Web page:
Nest site characteristics of the endangered northern flying squireel (Glaucomys
sabrinus coloratus) in southwest Virginia.
Influence of forest structure and experimental green-tree retention on Northern Flying Squirrel (Glaucomys
A new study reveals that scientists have discovered that the North American flying squirrel or Glaucomys
turn pink at night.
2012) that were not recorded during the present or previous research in this location include red squirrel (Tamiasciurus hudsonicus), northern flying squirrel (Glaucomys
sabrinus), southern flying squirrel (Glaucomys
volans), bobcat, red fox, black bear, North American river otter (Lontra canadensis), and American mink (Neovison vison) and the introduced species house mouse (Mus musculus), brown/Norway rat (Rattus norvegicus), and domesticated dog.
Nest inhabitants and ectoparasites of Northern Flying Squirrels, Glaucomys
sabrinus (Shaw), from northeastern Oregon.
Our nonarmadillo photo set included raccoons (Procyon lotor), white-tailed deer (Odocoileus virginianus), groundhogs (Marmota monax), fox squirrels (Sciurus niger), eastern gray squirrels, elk (Cervus elaphus), turkeys (Meleagris gallopavo), Virginia opossums (Didelphis virginiana), gray foxes (Urocyon cinereoargenteus), coyotes (Canis latrans), bobcats (Lynx rufus), eastern cottontails (Sylvilagus floridanus), eastern chipmunks, brown rats (Rattus norvegicus), mice (Mus musculus and Peromyscus and Reithrodontomys species), southern flying squirrels (Glaucomys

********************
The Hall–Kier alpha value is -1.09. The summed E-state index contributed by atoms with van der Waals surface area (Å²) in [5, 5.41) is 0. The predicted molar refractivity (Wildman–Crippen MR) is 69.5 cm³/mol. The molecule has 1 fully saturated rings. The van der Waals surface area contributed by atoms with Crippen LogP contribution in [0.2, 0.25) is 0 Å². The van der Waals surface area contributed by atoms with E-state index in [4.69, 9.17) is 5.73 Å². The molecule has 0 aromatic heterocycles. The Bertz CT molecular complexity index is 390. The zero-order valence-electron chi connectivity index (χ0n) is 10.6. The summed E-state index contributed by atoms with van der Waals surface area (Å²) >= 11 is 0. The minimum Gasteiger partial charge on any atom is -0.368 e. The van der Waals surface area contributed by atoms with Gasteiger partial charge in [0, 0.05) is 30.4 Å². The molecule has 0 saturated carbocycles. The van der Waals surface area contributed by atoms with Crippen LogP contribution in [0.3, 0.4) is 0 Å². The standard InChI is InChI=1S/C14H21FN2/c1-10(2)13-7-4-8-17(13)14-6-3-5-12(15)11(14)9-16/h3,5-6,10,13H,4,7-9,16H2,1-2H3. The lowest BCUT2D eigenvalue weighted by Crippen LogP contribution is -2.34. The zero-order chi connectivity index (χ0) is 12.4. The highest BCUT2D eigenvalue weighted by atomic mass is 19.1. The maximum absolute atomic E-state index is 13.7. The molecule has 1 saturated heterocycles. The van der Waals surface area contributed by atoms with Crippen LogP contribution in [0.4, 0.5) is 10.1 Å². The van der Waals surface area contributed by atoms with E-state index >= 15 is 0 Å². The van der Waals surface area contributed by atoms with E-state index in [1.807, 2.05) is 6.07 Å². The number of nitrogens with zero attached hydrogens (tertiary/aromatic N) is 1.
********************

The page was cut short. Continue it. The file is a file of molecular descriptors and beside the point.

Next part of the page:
volans), striped skunks (Mephitis mephitis), and passerine birds.
Some taxa which have been studied include viverrids (Atilax, Bdeogal, Civettictis, Genetta, Helogale, Herpestes, Ichneumia, Mungos, and Nandinia) from eastern Africa (Taylor 1971), water voles (Arvicola terrestris monticola) from Europe (Ventura and Gotzens 2005), squirrels (Glaucomys
sabrinus, Arborimus logicaudus, Tamiasciurus douglasii, Sciurus griseus, and Tamias spp.) and woodrats (Neotoma spp.) from Oregon (Forsman and Otto 2006), and Virginia opossums (Didelphis virginiana) from Georgia (Mead and Patterson 2009).
The bimodal activity pattern has been also noted in Glaucomys
sabrinus (Weigl & Osgood 1974, Urban 1988, Cotton & Parker 2000).
2002), and northern gliding squirrel Glaucomys
sabrinus (Vernes 2001).
Additional seropositive animals at Hughes Creek included 1 northern flying squirrel (Glaucomys
sabrinus), 1 golden-mantled ground squirrel (Callospermophilus lateralis), and 1 western jumping mouse (Zapus princeps).
Other "[potential climate refugees include the American pika (Ochotona princeps), bighorn sheep, red wolves (Cards lupus rufus), San Bernardino flying squirrels (Glaucomys
sabrinus calif amicus'), Quino checkerspot butterflies (Euphydryas editha quino), and white bark pine (Pinus albicaulis Zellmer, supra note 21, at 341.
Natural and anthropogenic disturbance history has significantly altered the landscape and continues to impact the habitat of endemic species such as the endangered Carolina Northern flying squirrel (CNFS, Glaucomys
sabrinus coloratus), a Pleistocene relict that uses the montane northern hardwood and red spruce (Picea rubens)-Fraser fir (Abies fraseri) forests for denning sites and foraging areas [4-6].